BSc (hons), PhD
Postdoctoral Scientist in Pre-clinical Prostate Cancer Therapy
My research focus is on improving therapeutic options for locally advanced prostate cancer by utilising pre-clinical models for the disease. The currently available therapies include antihormone treatment and radiotherapy, but many patients relapse within five years and those patients who are cured may suffer significant treatment side effects.
There is an unmet need for improved therapeutic strategies and during the course of my work I will combine minimally invasive interventions with radiotherapy to improve outcomes and reduce treatment toxicity and side-effects. Specifically, I use TOOKAD-soluble® vascular-targeted photodynamic therapy, which ablates solid cancers by targeting tumour blood vessels by focally generating reactive oxygen and nitrogen species that are activated when the intravenous photosensitiser is illuminated by near-infrared light. My aim is to investigate if this vascular-targeted photodynamic therapy along with radiotherapy will have synergistic effects when optimally combined.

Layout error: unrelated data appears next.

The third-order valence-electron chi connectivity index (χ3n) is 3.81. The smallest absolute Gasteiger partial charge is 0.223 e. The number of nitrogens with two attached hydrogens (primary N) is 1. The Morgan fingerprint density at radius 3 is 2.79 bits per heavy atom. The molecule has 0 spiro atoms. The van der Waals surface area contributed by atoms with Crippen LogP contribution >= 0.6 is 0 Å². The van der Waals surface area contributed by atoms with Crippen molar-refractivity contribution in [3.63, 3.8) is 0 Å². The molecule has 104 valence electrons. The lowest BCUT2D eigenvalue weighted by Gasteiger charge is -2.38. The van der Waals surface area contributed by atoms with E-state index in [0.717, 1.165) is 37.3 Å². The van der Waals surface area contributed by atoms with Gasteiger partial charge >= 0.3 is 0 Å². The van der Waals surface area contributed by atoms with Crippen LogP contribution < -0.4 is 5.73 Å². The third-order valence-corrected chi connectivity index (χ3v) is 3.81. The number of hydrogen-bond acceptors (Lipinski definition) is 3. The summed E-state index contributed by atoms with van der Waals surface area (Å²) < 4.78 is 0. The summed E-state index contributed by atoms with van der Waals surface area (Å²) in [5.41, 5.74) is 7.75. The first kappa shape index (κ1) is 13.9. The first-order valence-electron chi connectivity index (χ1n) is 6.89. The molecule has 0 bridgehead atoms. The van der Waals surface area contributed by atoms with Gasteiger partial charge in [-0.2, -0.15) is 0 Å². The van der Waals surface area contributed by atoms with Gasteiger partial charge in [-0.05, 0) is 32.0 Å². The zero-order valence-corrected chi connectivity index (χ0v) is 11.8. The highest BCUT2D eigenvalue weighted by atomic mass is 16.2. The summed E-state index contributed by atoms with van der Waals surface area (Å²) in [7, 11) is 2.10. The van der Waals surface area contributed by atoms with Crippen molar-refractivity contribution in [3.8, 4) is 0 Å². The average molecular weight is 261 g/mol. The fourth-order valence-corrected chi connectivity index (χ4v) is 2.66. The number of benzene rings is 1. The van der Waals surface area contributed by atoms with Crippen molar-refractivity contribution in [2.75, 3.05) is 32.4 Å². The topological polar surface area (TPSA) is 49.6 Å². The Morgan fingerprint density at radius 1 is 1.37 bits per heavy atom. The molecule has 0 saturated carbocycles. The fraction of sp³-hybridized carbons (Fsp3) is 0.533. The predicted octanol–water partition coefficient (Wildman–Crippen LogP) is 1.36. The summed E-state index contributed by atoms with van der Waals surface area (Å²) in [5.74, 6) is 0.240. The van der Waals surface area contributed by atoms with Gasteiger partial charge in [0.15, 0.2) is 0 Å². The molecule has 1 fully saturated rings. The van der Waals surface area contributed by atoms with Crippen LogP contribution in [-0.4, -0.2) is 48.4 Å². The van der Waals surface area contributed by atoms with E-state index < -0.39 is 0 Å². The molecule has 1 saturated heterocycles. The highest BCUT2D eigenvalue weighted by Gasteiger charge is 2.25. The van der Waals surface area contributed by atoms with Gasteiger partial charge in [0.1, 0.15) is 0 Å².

Following on from this pre-clinical model work, if successful, will hopefully be clinical trials evaluating the clinical relevance of this innovative and previously untested combined treatment. In the longer term this combination treatment may become a recognised alternative treatment in men with prostate cancer.
Discovery of short-course antiwolbachial quinazolines for elimination of filarial worm infections.
Bakowski MA. et al, (2019), Sci Transl Med, 11
Preclinical development of an oral anti-Wolbachia macrolide drug for the treatment of lymphatic filariasis and onchocerciasis.
Taylor MJ. et al, (2019), Sci Transl Med, 11
Short-course, oral flubendazole does not mediate significant efficacy against Onchocerca adult male worms or Brugia microfilariae in murine infection models.
Sjoberg HT. et al, (2019), PLoS Negl Trop Dis, 13
Validation of ultrasound bioimaging to predict worm burden and treatment efficacy in preclinical filariasis drug screening models.
Marriott AE. et al, (2018), Sci Rep, 8
Interleukin-4 activated macrophages mediate immunity to filarial helminth infection by sustaining CCR3-dependent eosinophilia.
Turner JD. et al, (2018), PLoS Pathog, 14